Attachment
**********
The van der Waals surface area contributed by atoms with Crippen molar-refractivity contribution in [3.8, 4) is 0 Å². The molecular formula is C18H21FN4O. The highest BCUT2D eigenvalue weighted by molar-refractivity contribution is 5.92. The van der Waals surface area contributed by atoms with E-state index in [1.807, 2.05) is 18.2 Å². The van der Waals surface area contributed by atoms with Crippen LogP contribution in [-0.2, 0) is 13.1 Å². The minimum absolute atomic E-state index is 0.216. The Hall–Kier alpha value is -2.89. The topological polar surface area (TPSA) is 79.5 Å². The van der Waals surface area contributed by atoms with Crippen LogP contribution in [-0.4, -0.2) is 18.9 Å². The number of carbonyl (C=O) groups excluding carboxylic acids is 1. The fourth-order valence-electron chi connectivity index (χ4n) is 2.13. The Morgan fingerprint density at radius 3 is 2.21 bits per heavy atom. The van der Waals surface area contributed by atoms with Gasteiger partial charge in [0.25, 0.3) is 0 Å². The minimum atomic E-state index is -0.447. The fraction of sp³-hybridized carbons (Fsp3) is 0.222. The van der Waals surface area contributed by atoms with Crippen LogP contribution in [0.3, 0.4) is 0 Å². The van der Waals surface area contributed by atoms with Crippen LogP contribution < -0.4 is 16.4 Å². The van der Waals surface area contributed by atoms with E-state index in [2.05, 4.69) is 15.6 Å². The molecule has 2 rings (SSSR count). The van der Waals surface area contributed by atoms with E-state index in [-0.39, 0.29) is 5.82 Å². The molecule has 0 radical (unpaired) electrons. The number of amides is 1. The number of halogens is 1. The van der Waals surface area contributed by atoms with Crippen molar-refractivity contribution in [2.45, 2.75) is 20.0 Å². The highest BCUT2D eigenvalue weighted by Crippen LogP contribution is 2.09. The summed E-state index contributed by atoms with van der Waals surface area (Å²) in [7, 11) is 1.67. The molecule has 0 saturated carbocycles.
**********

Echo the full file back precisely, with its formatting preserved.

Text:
The van der Waals surface area contributed by atoms with Crippen molar-refractivity contribution in [3.8, 4) is 0 Å². The molecular formula is C18H21FN4O. The highest BCUT2D eigenvalue weighted by molar-refractivity contribution is 5.92. The van der Waals surface area contributed by atoms with E-state index in [1.807, 2.05) is 18.2 Å². The van der Waals surface area contributed by atoms with Crippen LogP contribution in [-0.2, 0) is 13.1 Å². The minimum absolute atomic E-state index is 0.216. The Hall–Kier alpha value is -2.89. The topological polar surface area (TPSA) is 79.5 Å². The van der Waals surface area contributed by atoms with Crippen LogP contribution in [-0.4, -0.2) is 18.9 Å². The number of carbonyl (C=O) groups excluding carboxylic acids is 1. The fourth-order valence-electron chi connectivity index (χ4n) is 2.13. The Morgan fingerprint density at radius 3 is 2.21 bits per heavy atom. The van der Waals surface area contributed by atoms with Gasteiger partial charge in [0.25, 0.3) is 0 Å². The minimum atomic E-state index is -0.447. The fraction of sp³-hybridized carbons (Fsp3) is 0.222. The van der Waals surface area contributed by atoms with Crippen LogP contribution in [0.3, 0.4) is 0 Å². The van der Waals surface area contributed by atoms with Crippen LogP contribution < -0.4 is 16.4 Å². The van der Waals surface area contributed by atoms with E-state index in [2.05, 4.69) is 15.6 Å². The molecule has 2 rings (SSSR count). The van der Waals surface area contributed by atoms with E-state index in [-0.39, 0.29) is 5.82 Å². The molecule has 0 radical (unpaired) electrons. The number of amides is 1. The number of halogens is 1. The van der Waals surface area contributed by atoms with Crippen molar-refractivity contribution in [2.45, 2.75) is 20.0 Å². The highest BCUT2D eigenvalue weighted by Crippen LogP contribution is 2.09. The summed E-state index contributed by atoms with van der Waals surface area (Å²) in [7, 11) is 1.67. The molecule has 0 saturated carbocycles.